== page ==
Most popular on Netflix. Daily Tops for last 60 days

Everyday, around 9 pm, I get fresh portion of the Netflix Top movies / TV shows. I’ve been doing this for more than two months and decided to show the first results answering following questions:

How many movies / TV shows make the Top?
What movie was the longest #1 on Netflix?
What movie was the longest in Tops?
For how many days movies / TV shows stay in Tops and as #1?
To have a try to plot all this up and down zigzags…

I took 60 days span (almost all harvest so far) and Top5 overall, not Top10, in each category to talk about really the most popular and trendy.

So, let`s count how many movies made the Top5, I mean it is definitely less than 5 *60…
library(tidyverse)
library (stats)
library (gt)
fjune <- read_csv("R/movies/fjune.csv")
#wrangle raw data - reverse (fresh date first), take top 5, take last 60 days
fjune_dt %>% rev () %>% slice (1:5) %>% select (1:60)

#gather it together and count the number of unique titles 
fjune_dt_gathered <- gather (fjune_dt)
colnames (fjune_dt_gathered) <- c("date", "title")
unique_fjune_gathered <- unique (fjune_dt_gathered$title)

str (unique_fjune_gathered)
#chr [1:123] "Unknown Origins" "The Debt Collector 2" "Lucifer" "Casino Royale"
OK, it is 123 out of 300.
Now, it is good to have distribution in each #1 #2 #3 etc.
t_fjune_dt <- as.data.frame (t(fjune_dt),stringsAsFactors = FALSE)
# list of unique titles in each #1 #2 #3etc. for each day
unique_fjune <- sapply (t_fjune_dt, unique)

# number of unique titles in each #1 #2 #3 etc.
n_unique_fjune <- sapply (unique_fjune, length)
n_unique_fjune <- setNames (n_unique_fjune, c("Top1", "Top2", "Top3", "Top4", "Top5"))

n_unique_fjune
Top1 Top2 Top3 Top4 Top5
32   45   45   52   49
What movie was the longest in Tops / #1?
# Top5
table_fjune_dt5 <- sort (table (fjune_dt_gathered$title), decreasing = T)
# Top1
table_fjune_dt1 <- sort (table (t_fjune_dt$V1), decreasing = T)

# plotting the results
bb5 <- barplot (table_fjune_dt5 [1:5], ylim=c(0,22), main = "Days in Top5", las = 1, col = 'light blue')
text(bb5,table_fjune_dt5 [1:5] +1.2,labels=as.character(table_fjune_dt5 [1:5]))
bb1 <- barplot (table_fjune_dt1 [1:5], main = "Days as Top1", las = 1, ylim=c(0,6), col = 'light green')
text(bb1,table_fjune_dt1 [1:5] +0.5, labels=as.character(table_fjune_dt1 [1:5]))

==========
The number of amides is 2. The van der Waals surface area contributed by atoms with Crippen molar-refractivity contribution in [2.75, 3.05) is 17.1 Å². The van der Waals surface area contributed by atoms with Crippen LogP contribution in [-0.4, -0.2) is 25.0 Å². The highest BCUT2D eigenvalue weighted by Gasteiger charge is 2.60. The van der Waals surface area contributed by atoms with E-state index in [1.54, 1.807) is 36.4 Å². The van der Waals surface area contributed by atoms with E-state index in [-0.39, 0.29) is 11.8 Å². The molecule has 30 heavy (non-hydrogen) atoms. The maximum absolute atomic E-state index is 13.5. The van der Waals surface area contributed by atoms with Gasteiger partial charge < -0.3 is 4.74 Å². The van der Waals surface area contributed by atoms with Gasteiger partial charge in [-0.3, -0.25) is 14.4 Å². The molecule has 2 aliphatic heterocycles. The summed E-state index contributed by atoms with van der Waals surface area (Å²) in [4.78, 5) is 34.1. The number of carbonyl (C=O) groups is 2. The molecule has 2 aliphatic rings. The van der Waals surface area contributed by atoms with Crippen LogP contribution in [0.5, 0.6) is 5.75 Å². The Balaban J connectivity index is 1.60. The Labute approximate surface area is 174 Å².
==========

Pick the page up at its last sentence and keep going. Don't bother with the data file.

Let`s weight and rank (1st = 5, 2nd = 4, 3rd = 3 etc.) Top 5 movies / TV shows during last 60 days.

i<- (5:1)
fjune_dt_gathered5 <- cbind (fjune_dt_gathered, i) 
fjune_dt_weighted % group_by(title) %>% summarise(sum = sum (i)) %>% arrange (desc(sum))
top_n (fjune_dt_weighted, 10) %>% gt () 


As we see the longer movies stays in Top the better rank they have with simple weighting meaning “lonely stars”, which got the most #1, draw less top attention through the time span.

Average days in top
av_fjune_dt5 <- round (nrow (fjune_dt_gathered) / length (unique_fjune_gathered),1) # in Top5
av_fjune_dt1 <- round (nrow (t_fjune_dt) / length (unique_fjune$V1),1) #as Top1

cat("Average days in top5: ", av_fjune_dt5, "\n") 
cat("Average days as top1: ", av_fjune_dt1)
#Average days in top5: 2.4
#Average days as top1: 1.9 
Average days in top distribution
as5 <- as.data.frame (table_fjune_dt5, stringsAsFActrors=FALSE) 

as1 <- as.data.frame (table_fjune_dt1, stringsAsFActrors=FALSE) 
par (mfcol = c(1,2)) 
boxplot (as5$Freq, ylim=c(0,7), main = "Days in Top5") 
boxplot (as1$Freq, ylim=c(0,7), main = "Days as Top1")

And now, let`s try to plot Top5 movies / TV shows daily changes.
I played with different number of days and picked 4 – with longer span I had less readable plots since every new day brings new comers into the Top with its own line, position in the legend, and, ideally its own color.

fjune_dt_gathered55 <- fjune_dt_gathered5 %>% slice (1:20) %>% rev ()
ggplot(fjune_dt_gathered55)+ aes (x=date, y=i, group = title) + geom_line (aes (color = title), size = 2) +
geom_point (aes (color = title), size = 5)+ theme_classic()+
theme(legend.position="right")+ylab("top")+ ylim ("5", "4", "3", "2", "1")+
geom_line(aes(colour = title), arrow = arrow(angle = 15, ends = "last", type = "closed"))+scale_color_brewer(palette="Paired") 

Netflix vs Disney+. Who has more fresh titles?

“Let`s shift to Disney+”, said my wife desperately browsing Netflix on her phone. “Netflix has much more fresh content” I argued. And…I realized I need numbers to close these family debates…

I choose “2018 and later” criteria as “fresh” and “1999 and earlier” as “old”. Those criteria are not strict but I needed certainty to have completely quantified arguments to keep my Netflix on the family throne.

Since I did not find such numbers on both streaming services websites I decided to scrape full lists of movies and TV shows and calculate % of “fresh” / “old” movies in entire lists. Likely, there are different websites listing all movies and TV shows both on Disney+ and Netflix and updating them daily. I choose one based on popularity (I checked it both with Alexa and Similar Web) and its architecture making my scraping job easy and predictable.
library (tidyverse)
library (rvest)
disney0 <- read_html("https://www.finder.com/complete-list-disney-plus-movies-tv-shows-exclusives/")
Locate proper CSS element using Selector Gadget
disney_year_0 <- html_nodes(disney0, 'td:nth-child(2)')
disney_year <- html_text (disney_year_0, trim=TRUE)
# list of release years for every title
length (disney_year) #1029
Now, let`s create frequency table for each year of release
disney_year_table <- as.data.frame (sort (table (disney_year), decreasing = TRUE), stringsAsFactors = FALSE)
colnames (disney_year_table) <- c('years', 'count') 

glimpse (disney_year_table)
Rows: 89 Columns: 2 $ years  "2019", "2017", "2016", "2018", "2015", "2011", "2014", "2012", "2010", "200... $ count  71, 58, 48, 40, 36, 35, 35, 34, 31, 28, 28, 27, 27, 25, 24, 24, 23, 23, 21,
Finally, count ‘fresh’ and 'old' % in entire Disney+ offer

disney_year_table$years <- disney_year_table$years %>% as.numeric () 

fresh_disney_years <- disney_year_table$years %in% c(2018:2020) 
fresh_disney_num <- paste (round (sum (disney_year_table$count[fresh_disney_years]) / sum (disney_year_table$count)*100),'%') 

old_disney_years <- disney_year_table$years < 2000